Bev, thanks for that rich response to Gabriele’s blog. I agree with Gabriele that it is an interesting response. And more than that, it’s important. For me it connects to a cluster of issues that are deeply interwoven with much that is happening now. I think our exploration of them can be valuable.

    Let me pick out just a couple of pieces of your response that connect directly to some crucial current issues. You said:

    “… conflict – and how to not only (or simply) manage it, but benefit from it.”


    “… how does the “co” part of the production come in, how does the transition (from an initiator to a shared model) happen …”

    I can illustrate the point I wish to make with a piece of my own history. In 1974, by accident, I became an academic. I came to it from a job in which I was required to be up to date with the literatures on employee participation and industrial democracy.

    My naive belief was that it would be easy to apply the principles from those literatures in the university classroom. If I invited class members to join me in designing a course, I expected them to respond with enthusiasm and engagement. Instead, it was too different to their expectations. Most of them engaged only sceptically and half-heartedly.

    Part of the issue, I now believe, was your point about the “co”. My aim was an egalitarian process. To initiate it I had to step into a catalysing role. My adoption of that role confirmed people’s expectation that I was the leader and they were followers.

    Eventually I escaped that dilemma by separating the timetable into different phases. For four weeks I facilitated activities to build a shared sense of direction and shared identity. During those weeks I also explained my goal: that eventually we would co-create and co-manage the class. An important component of this was building a sense of community in the class as a whole, and trusting relationships within small teams within the class.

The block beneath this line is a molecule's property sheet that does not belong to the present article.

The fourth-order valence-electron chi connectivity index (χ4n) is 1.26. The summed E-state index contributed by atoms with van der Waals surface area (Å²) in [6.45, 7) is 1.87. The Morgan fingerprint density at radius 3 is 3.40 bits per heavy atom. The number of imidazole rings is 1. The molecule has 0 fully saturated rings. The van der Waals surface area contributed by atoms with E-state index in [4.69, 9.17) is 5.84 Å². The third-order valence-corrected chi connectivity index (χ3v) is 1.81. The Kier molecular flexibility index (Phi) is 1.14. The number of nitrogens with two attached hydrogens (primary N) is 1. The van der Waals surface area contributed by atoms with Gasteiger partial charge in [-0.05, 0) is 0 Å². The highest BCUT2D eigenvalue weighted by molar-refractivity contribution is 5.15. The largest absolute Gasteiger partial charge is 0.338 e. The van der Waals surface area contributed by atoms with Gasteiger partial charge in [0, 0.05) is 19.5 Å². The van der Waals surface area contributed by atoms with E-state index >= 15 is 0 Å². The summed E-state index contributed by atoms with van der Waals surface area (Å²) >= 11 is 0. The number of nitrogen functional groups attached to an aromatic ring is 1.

In week 5 we designed the rest of the course. In this activity I functioned as a facilitator. The decisions were made not by me, but by the class members.

    Within boundaries set by the general topic of the course we agreed on the themes we would explore. Then we agreed on the learning processes we would use. We negotiated roles — theirs and mine. From that point on, most classes consisted of experiential workshops designed and facilitated by small groups of class members. Other class members were the participants.

    Another way of explaining that experience is to view week 5 as a liminal period — a borderline phase separating two phases that operated under very different paradigms.

    Globally I think we’re experiencing a similar liminal period globally. We’re struggling to leave behind our history of 8000 years (or so) of bureaucracy, and leader as hero. However, for most of our existence as the species homo sapiens we were tribal. There is evidence that we lived in small egalitarian tribes.